With Wisconsin hunting seasons underway, it’s time to think about … photos

10 5 Davis Deerpix
A photo, said to be worth 1,000 words, shouldn't need much else. Enough of the buck is shown to identify the animal, shot during a gun deer season (blaze orange).

Large or small, pretty or ugly, and unfortunately sometimes even illegal, the results of hunts, angles, traps and finds find their way onto digital cameras and other photo-recording devices.

Outdoors men and women, some of whom have never fired a gun, look, smile, wish and sometimes question why.

Some great images find their way onto public display pages and make viewing pleasant.  Once in a while the photo exemplifies a lack of respect for the animal, ego of the hunter, or who knows what and makes lookers uneasy and all hunters suffer because of the ways animals are sometimes displayed.

A few publications go so far as to warn hunters to keep it respectful or the photo will not make the morning paper or weekly shopper.

What should or shouldn’t we do?  Most of it is personal opinions, but many might agree that blood and guts are no-nos. Sitting on an animal probably is, too.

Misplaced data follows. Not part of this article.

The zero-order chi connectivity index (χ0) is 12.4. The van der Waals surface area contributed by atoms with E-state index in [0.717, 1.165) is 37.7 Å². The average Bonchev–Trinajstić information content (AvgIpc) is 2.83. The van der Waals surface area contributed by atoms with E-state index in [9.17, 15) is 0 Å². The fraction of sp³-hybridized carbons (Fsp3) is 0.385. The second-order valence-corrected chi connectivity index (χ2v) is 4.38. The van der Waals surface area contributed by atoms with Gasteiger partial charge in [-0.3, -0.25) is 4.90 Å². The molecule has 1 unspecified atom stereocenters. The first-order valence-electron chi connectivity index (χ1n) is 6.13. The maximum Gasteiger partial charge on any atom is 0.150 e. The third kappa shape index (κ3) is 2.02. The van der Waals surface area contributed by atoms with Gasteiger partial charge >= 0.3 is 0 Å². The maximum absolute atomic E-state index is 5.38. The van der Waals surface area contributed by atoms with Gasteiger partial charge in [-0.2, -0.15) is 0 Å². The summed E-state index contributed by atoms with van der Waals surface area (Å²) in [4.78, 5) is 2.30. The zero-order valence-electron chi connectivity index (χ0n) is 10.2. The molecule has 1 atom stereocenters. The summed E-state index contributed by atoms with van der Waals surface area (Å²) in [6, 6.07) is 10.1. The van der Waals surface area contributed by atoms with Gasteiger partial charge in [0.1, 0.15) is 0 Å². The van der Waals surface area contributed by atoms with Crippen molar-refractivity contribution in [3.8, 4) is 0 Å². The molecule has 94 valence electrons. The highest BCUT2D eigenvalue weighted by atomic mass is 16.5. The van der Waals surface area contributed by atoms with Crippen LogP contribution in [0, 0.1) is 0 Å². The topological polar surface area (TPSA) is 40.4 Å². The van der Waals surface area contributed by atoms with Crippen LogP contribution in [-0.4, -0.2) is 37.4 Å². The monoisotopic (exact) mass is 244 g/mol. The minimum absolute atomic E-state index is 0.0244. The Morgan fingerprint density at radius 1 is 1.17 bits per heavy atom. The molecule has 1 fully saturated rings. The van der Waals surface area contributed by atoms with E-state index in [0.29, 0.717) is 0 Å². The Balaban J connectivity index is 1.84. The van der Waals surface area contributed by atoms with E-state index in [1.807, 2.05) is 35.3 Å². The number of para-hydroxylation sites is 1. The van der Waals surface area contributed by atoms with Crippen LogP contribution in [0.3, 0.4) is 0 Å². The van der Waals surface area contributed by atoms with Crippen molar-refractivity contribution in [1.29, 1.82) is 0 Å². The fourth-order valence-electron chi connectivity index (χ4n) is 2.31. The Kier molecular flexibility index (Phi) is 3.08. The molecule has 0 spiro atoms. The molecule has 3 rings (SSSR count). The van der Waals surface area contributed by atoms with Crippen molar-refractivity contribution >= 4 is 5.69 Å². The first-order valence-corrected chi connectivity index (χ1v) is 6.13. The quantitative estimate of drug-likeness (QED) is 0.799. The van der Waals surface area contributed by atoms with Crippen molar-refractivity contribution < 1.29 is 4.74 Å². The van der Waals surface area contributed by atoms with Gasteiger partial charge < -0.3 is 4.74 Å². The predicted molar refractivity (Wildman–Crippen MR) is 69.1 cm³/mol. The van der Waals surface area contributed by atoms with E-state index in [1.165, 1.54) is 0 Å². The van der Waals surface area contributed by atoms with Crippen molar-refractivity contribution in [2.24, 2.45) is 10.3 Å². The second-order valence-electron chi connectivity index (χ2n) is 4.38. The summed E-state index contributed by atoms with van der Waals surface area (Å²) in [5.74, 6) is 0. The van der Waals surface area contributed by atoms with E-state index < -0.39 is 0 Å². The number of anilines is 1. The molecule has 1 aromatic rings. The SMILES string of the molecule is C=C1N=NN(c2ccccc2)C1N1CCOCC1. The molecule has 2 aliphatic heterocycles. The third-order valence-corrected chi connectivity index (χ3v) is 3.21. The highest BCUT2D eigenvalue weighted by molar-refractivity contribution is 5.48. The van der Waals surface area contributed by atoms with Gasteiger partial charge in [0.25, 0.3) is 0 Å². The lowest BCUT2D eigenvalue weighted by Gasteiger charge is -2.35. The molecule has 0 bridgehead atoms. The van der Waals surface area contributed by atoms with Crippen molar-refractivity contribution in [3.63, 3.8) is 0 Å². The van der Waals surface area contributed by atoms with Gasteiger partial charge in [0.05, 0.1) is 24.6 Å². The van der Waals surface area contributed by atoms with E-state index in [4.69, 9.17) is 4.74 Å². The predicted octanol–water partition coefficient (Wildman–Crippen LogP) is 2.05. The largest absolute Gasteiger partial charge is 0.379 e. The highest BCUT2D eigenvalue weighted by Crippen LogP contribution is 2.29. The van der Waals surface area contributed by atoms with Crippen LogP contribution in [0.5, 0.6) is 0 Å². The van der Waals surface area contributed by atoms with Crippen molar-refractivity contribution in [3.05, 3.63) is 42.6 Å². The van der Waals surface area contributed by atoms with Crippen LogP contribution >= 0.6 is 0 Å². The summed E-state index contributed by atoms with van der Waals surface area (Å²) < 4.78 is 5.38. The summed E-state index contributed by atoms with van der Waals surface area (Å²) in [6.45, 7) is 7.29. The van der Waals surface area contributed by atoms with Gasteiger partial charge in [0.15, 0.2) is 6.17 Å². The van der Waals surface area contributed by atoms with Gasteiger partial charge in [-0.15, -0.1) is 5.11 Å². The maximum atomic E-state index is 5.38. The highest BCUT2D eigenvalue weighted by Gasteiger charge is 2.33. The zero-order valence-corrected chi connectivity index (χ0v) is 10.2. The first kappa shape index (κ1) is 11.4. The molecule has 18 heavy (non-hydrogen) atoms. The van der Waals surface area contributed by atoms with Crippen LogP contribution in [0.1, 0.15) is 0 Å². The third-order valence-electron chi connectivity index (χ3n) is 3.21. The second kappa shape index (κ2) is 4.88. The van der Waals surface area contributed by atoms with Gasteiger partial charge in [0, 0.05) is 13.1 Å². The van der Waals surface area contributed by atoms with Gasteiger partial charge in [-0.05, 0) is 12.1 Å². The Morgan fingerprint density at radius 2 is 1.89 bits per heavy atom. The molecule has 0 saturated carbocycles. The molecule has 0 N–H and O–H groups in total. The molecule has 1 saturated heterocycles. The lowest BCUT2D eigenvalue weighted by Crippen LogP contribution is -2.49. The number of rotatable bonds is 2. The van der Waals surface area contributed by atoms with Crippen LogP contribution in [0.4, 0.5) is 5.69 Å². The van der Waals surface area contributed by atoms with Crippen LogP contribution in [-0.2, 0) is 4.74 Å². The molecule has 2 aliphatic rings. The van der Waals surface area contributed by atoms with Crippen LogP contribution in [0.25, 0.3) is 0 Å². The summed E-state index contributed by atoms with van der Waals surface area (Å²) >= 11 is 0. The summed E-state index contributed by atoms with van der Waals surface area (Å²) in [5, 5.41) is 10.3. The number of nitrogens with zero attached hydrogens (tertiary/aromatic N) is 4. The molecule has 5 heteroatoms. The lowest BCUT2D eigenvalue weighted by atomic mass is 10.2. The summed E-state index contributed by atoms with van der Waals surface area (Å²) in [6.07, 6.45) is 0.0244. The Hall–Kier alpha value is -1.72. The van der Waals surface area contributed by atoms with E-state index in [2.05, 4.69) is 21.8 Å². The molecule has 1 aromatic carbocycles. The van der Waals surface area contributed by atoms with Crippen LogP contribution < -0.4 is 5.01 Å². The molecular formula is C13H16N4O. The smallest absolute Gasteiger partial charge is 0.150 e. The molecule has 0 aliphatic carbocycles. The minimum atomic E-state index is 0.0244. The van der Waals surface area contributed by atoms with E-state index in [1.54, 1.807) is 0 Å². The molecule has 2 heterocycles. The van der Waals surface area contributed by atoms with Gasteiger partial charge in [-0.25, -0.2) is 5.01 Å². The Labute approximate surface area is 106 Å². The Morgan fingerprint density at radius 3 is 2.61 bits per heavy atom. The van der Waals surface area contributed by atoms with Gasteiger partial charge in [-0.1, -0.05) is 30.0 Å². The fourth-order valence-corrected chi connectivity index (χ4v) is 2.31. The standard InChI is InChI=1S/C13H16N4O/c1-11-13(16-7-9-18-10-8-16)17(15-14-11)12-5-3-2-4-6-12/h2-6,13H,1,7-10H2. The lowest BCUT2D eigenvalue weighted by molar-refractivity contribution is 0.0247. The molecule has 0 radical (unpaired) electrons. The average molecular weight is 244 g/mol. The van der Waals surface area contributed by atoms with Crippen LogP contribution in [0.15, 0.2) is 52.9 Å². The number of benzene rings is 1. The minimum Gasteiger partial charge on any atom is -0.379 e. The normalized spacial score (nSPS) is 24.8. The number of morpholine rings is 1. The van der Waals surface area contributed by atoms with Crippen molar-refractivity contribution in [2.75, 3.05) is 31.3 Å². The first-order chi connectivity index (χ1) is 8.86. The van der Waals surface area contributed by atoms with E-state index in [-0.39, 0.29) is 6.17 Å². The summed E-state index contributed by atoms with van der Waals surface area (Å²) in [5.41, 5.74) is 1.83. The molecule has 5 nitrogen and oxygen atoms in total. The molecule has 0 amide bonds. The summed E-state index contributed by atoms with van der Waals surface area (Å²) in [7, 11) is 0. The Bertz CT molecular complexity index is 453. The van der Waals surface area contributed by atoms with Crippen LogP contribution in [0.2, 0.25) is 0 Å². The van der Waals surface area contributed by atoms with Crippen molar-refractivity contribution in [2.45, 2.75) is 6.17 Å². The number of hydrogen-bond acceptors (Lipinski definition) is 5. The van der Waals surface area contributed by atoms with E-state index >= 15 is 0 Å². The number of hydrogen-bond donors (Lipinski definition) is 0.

Then there is showing something illegal or unsafe.  These images suggest, at least subliminally, the notion that it’s okay to point a rifle toward the camera, not obey the clothing requirements during gun deer season, or some other action that might backfire .

Images of this sort have a way of “making the rounds” and ending in the eyes of someone who might want to talk to the hunters.  Maybe some publisher wants to purchase the image, too.

There are at least four general rules of safe handling of firearms by hunters.  There is one rule for taking a hunter’s photograph.

Think before you shoot.

Categories: Bloggers on Hunting, Whitetail Deer, Wisconsin – Jerry Davis

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